Scientists have warned that GM genes leaking out of crops into soil micro-organisms (a process that has been experimentally demonstrated) and transferred directly (‘horizontally’) into different species of micro-organisms (also demonstrated) may result in altered behaviour leading to reduced soil fertility. In the worst case, the suggested mechanism might cause irreparable, cumulative damage to soil fertility and the GM genes might spread uncontrollably over vast areas.

2.4 Plants

Excessive nitrogen fertilisation is linked with increased plant susceptibility to pests (including aphids) and disease. Plants manured organically are less or not at all affected by aphids. ‘Crop losses [on conventional farms] due to insects have increased by around 20 per cent since 1945 despite a 3,300 per cent increase in the amount of pesticides used.’

‘Unexpected changes that could affect the nutritional quality or allergic potential of the resulting crops have been identified in genetically modified (GM) rice and soya. …[I]n the US some side effects have been identified in GM crops only once they were being commercially grown.’

2.5 Animals

‘Animal studies show better growth and reproduction in animals fed organically grown feed compared with those fed non-organically grown feed. …’

‘[A]nimals distinguish between the foods on offer from the various agricultural systems and almost exclusively prefer organic produce.’

It is notable that not a single case of BSE has been found, even during the outbreak, amongst animals born and bred on organic farms.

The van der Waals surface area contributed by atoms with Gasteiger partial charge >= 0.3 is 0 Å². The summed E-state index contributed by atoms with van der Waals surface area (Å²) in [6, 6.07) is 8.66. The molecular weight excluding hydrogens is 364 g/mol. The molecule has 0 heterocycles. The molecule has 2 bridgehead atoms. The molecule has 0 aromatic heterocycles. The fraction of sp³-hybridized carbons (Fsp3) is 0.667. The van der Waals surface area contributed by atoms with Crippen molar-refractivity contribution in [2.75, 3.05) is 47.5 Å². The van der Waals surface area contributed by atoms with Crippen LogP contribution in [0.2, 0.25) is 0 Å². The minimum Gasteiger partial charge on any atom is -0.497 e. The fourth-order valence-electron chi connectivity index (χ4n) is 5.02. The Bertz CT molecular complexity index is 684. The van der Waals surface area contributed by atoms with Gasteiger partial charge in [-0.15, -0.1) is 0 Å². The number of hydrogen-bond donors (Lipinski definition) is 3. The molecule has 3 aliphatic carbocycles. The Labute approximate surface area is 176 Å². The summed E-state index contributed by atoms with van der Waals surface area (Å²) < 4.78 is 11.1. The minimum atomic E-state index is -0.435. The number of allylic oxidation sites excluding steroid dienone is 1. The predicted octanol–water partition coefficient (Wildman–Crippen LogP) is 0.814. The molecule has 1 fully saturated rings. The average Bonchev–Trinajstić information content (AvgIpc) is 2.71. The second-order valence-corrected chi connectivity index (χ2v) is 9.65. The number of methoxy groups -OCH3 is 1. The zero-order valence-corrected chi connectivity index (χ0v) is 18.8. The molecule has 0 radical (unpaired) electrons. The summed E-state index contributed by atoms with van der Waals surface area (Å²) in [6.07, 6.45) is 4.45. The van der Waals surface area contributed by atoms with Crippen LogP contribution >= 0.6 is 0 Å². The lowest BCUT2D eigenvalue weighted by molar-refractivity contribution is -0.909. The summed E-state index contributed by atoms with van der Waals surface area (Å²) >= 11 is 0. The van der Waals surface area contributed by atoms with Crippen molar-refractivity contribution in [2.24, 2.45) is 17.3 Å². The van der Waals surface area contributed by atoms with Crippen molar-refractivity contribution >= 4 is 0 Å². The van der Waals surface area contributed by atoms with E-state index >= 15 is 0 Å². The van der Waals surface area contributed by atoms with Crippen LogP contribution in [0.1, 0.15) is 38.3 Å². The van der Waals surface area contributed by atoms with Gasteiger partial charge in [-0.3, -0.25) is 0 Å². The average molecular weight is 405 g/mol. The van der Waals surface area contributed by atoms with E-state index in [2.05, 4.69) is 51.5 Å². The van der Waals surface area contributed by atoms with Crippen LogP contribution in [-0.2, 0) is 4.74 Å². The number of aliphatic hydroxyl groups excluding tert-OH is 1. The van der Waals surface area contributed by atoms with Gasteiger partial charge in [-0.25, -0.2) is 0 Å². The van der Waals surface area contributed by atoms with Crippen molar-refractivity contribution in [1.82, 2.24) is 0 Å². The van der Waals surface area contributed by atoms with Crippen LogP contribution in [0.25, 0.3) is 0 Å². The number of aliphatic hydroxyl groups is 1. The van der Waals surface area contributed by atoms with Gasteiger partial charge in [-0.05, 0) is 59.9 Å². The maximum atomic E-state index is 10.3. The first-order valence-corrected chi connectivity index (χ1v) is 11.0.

Short-term feeding trials that reveal no harmful effects should not be taken as proof of no harm in the long term. ‘Research in animal feeding trials has indicated that health effects often only reveal themselves over long time spans, sometimes even over successive generations.’

2.6 Human beings

Sufficient data are not available for a meaningful comparison of the vitamin and mineral contents of conventional and organic produce, but the latter tend to score higher.

The British Society for Allergy, Environmental and Nutritional Medicine states: ‘We have long believed the micronutrient deficiencies common in our patients have their roots in the mineral-depletion of soils by intensive agriculture, and suspect that pesticide exposures are contributing to the alarming rise in allergies and other illnesses.’

A report published in 1940 tells of the improved health of students at a New Zealand boarding school that began serving almost exclusively organically grown produce.

3. CONCLUSIONS

In Britain and in many other countries where food produced by chemical agriculture is consumed, plants and animals, including human beings, enjoy a moderate standard of health. On the other hand, consumption of organically produced food has been shown to lead to superior levels of health, vitality and freedom from disease. Moreover, chemical methods of farming have adverse effects on soil, which is increasingly depleted and degraded. Genetically engineered plants are a further step along the road of chemical agriculture, with the added hazards of introducing unknown and uncontrollable complications.

1 G.T. Wrench, M.D., THE WHEEL OF HEALTH, reprinted in 1990 by Bernard Jensen International, Escondido, California. Other references are omitted in this summary but may be found in the full report. Many are derived from various publications of the Soil Association.